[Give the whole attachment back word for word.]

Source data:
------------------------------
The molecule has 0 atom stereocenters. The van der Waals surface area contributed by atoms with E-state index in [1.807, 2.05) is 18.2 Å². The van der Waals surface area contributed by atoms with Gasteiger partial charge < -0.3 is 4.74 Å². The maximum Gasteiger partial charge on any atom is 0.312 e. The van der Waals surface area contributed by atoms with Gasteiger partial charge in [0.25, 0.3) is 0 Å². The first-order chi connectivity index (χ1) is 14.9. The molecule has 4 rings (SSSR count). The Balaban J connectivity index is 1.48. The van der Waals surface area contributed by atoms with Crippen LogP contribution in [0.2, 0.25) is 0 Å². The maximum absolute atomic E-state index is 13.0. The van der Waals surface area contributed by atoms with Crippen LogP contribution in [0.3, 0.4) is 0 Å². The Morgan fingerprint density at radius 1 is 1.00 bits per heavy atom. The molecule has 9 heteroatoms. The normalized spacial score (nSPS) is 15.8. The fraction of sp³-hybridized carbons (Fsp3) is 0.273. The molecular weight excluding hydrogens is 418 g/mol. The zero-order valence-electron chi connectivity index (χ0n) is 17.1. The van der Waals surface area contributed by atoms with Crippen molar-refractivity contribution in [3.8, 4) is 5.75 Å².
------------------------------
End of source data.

The molecule has 0 atom stereocenters. The van der Waals surface area contributed by atoms with E-state index in [1.807, 2.05) is 18.2 Å². The van der Waals surface area contributed by atoms with Gasteiger partial charge < -0.3 is 4.74 Å². The maximum Gasteiger partial charge on any atom is 0.312 e. The van der Waals surface area contributed by atoms with Gasteiger partial charge in [0.25, 0.3) is 0 Å². The first-order chi connectivity index (χ1) is 14.9. The molecule has 4 rings (SSSR count). The Balaban J connectivity index is 1.48. The van der Waals surface area contributed by atoms with Crippen LogP contribution in [0.2, 0.25) is 0 Å². The maximum absolute atomic E-state index is 13.0. The van der Waals surface area contributed by atoms with Crippen LogP contribution in [0.3, 0.4) is 0 Å². The Morgan fingerprint density at radius 1 is 1.00 bits per heavy atom. The molecule has 9 heteroatoms. The normalized spacial score (nSPS) is 15.8. The fraction of sp³-hybridized carbons (Fsp3) is 0.273. The molecular weight excluding hydrogens is 418 g/mol. The zero-order valence-electron chi connectivity index (χ0n) is 17.1. The van der Waals surface area contributed by atoms with Crippen molar-refractivity contribution in [3.8, 4) is 5.75 Å².